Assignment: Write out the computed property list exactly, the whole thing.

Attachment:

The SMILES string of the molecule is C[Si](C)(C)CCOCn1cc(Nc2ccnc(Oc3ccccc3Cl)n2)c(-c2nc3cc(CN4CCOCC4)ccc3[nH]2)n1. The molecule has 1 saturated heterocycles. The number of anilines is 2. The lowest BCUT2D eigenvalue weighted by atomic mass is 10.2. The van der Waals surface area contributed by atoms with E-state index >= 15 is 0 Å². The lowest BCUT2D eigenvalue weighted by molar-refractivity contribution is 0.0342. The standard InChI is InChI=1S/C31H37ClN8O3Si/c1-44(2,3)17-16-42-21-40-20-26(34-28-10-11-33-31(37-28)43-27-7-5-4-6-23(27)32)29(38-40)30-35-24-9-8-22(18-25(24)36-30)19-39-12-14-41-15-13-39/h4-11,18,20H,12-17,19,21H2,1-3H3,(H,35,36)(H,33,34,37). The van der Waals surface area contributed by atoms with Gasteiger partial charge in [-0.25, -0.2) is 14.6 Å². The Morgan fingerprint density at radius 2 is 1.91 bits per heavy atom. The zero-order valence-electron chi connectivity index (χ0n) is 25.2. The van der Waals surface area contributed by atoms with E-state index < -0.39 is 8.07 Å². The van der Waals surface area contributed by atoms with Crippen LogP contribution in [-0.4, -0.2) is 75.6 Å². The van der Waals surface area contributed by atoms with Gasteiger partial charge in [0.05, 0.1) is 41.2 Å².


The SMILES string of the molecule is C[Si](C)(C)CCOCn1cc(Nc2ccnc(Oc3ccccc3Cl)n2)c(-c2nc3cc(CN4CCOCC4)ccc3[nH]2)n1. The molecule has 1 saturated heterocycles. The number of anilines is 2. The lowest BCUT2D eigenvalue weighted by atomic mass is 10.2. The van der Waals surface area contributed by atoms with E-state index >= 15 is 0 Å². The lowest BCUT2D eigenvalue weighted by molar-refractivity contribution is 0.0342. The standard InChI is InChI=1S/C31H37ClN8O3Si/c1-44(2,3)17-16-42-21-40-20-26(34-28-10-11-33-31(37-28)43-27-7-5-4-6-23(27)32)29(38-40)30-35-24-9-8-22(18-25(24)36-30)19-39-12-14-41-15-13-39/h4-11,18,20H,12-17,19,21H2,1-3H3,(H,35,36)(H,33,34,37). The van der Waals surface area contributed by atoms with Gasteiger partial charge in [-0.25, -0.2) is 14.6 Å². The Morgan fingerprint density at radius 2 is 1.91 bits per heavy atom. The zero-order valence-electron chi connectivity index (χ0n) is 25.2. The van der Waals surface area contributed by atoms with E-state index < -0.39 is 8.07 Å². The van der Waals surface area contributed by atoms with Crippen LogP contribution in [-0.4, -0.2) is 75.6 Å². The van der Waals surface area contributed by atoms with Gasteiger partial charge in [0.05, 0.1) is 41.2 Å².